Health authorities help 54 Pala’wan IPs with intestinal parasitism

July 16, 2015 5:12 am 

PUERTO PRINCESA CITY, July 15 — Health authorities in the municipality of Brooke’s Point in southern Palawan are rallying to help 54 Pala’wan indigenous peoples (IPs), who are suffering from intestinal parasitism.

Dr. Lovelyn Zotosa of the Rural Health Unit (RHU) of Brooke’s Point said in local interviews that the IPs went down from a small commune in the area of Mount Mantalingahan range to seek help against the gastro-intestinal tract parasites that have affected their health.

“We have 54 patients right now, who are Pala’wan IPs, and are being monitored by the RHU, the Ipilan barangay health worker, and other health personnel,” Zotosa said.

Zotosa said all the patients are between the ages of 2-30 years old, and most of them are children.

She said the patients are discharging blood and worms of the ascaris kind. These parasites are small intestinal roundworms that affect humans and instigate the ascariasis disease.

“The description of the worms is like spaghetti, balls of spaghetti. That’s how they look like,” Zotosa said.

Reports gathered by the RHU of Brooke’s Point said since Wednesday last week, five families have come down from Mount Mantalingahan to seek help, followed by more.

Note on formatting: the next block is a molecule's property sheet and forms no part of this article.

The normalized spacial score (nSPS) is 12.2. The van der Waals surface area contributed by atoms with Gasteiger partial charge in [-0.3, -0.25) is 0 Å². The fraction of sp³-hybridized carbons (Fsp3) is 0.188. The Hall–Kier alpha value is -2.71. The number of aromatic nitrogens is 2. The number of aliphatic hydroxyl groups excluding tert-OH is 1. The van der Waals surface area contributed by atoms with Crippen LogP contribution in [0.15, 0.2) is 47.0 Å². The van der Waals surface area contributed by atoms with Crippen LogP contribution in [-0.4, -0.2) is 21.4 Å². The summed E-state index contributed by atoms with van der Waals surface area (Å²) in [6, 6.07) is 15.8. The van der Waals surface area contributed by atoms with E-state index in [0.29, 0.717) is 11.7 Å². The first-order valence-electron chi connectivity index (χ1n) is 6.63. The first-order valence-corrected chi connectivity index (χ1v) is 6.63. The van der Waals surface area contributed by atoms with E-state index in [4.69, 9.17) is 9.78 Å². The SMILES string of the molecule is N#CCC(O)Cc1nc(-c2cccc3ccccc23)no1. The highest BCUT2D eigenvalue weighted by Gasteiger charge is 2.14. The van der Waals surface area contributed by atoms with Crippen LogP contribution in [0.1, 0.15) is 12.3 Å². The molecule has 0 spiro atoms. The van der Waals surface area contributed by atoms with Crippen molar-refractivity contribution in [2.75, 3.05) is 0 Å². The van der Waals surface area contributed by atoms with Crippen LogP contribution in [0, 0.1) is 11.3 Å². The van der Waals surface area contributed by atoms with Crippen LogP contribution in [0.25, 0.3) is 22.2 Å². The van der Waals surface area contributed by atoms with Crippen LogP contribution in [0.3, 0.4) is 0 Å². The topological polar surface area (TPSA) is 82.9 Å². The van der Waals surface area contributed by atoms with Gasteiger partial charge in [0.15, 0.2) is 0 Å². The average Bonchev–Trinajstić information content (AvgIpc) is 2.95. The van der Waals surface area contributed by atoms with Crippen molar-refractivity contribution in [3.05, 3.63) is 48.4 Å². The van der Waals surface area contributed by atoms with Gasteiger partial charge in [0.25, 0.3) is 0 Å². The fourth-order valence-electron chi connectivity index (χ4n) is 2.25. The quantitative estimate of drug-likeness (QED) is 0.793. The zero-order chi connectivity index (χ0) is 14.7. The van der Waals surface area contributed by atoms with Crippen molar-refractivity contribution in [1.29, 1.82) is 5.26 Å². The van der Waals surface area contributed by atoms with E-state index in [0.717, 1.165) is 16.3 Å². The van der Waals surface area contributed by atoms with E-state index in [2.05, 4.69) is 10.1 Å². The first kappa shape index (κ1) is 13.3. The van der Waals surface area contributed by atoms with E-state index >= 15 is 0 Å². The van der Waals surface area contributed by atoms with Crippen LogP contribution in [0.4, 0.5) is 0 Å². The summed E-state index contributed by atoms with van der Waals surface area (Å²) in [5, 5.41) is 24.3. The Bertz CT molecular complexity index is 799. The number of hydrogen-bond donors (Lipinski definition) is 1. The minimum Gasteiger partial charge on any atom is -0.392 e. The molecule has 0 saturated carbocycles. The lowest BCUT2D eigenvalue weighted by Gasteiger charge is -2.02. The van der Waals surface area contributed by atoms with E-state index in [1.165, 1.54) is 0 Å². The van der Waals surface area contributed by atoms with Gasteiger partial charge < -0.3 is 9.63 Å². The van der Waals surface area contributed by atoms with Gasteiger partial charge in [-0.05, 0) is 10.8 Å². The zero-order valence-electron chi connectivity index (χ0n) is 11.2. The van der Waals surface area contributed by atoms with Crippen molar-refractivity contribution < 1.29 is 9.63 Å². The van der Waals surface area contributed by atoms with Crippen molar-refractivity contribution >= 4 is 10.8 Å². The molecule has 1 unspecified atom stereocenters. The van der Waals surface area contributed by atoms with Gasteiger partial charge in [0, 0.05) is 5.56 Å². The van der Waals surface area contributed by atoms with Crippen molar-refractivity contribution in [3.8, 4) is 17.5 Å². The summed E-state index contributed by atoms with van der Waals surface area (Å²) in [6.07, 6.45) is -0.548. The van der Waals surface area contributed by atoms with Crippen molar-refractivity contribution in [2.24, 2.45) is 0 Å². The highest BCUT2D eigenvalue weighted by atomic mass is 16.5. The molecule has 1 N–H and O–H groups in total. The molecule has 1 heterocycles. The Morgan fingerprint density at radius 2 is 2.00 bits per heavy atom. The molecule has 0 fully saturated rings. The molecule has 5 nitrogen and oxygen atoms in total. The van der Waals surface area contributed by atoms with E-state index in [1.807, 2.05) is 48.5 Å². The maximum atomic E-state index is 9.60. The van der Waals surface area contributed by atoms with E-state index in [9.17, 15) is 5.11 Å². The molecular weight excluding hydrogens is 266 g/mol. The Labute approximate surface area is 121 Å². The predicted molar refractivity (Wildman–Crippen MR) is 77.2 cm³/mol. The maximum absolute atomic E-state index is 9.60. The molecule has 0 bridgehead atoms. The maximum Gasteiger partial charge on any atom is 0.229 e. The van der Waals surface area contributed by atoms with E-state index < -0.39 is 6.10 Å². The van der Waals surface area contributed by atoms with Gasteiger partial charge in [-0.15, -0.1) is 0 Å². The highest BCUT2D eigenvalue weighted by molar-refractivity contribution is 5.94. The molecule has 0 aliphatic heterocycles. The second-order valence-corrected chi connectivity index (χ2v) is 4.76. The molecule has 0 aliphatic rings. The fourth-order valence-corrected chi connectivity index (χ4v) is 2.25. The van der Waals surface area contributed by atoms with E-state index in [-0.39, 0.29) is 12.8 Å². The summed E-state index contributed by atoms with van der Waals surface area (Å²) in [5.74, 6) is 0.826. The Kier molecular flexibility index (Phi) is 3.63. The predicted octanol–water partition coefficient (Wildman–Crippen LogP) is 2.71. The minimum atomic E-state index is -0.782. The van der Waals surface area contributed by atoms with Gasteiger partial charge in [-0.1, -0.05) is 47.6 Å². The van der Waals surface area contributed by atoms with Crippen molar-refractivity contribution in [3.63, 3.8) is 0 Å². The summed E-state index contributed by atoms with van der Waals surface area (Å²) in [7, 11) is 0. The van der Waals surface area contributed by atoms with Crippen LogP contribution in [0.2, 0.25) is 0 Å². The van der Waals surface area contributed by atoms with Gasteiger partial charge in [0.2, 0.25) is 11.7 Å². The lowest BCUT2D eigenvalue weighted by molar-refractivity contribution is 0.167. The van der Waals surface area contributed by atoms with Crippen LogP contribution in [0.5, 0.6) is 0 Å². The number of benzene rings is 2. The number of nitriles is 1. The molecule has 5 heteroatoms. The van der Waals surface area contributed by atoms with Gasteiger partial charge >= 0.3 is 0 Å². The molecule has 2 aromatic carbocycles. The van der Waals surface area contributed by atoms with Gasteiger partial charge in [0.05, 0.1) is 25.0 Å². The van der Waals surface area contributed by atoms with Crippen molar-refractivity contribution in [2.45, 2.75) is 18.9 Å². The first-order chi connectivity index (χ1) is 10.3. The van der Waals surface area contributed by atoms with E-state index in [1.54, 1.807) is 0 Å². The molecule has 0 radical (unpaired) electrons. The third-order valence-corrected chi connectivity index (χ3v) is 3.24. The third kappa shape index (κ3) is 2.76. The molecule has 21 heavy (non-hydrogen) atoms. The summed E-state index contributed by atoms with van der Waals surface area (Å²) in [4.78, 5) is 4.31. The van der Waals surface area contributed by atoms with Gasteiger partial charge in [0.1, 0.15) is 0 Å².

“Most of those who are sick are children; around 30 of them,” she said. “They are being treated now at the barangay health center of Sitio Pangatriban, Barangay Ipilan, Brooke’s Point, where they are also being housed temporarily until their health condition is treated.”

The barangay health center in Pangatriban is reportedly over 10 hours away from where the Pala’wan indigenous peoples came from, said Zotosa.

Intestinal parasitism, Zotosa explained is acquired through ingestion of unwashed food, contaminated water or hands, or by skin contact with soils that are infected.

“When the parasites are swallowed, they can live into the intestine, where they have the ability to reproduce, and are risky,” she furthered.

Zotosa said information sharing is now being done with the Pala’wan IPs on good hygiene to avoid reinfection, to wash and cook food well before they consume them, and to only drink clean water. (PNA)



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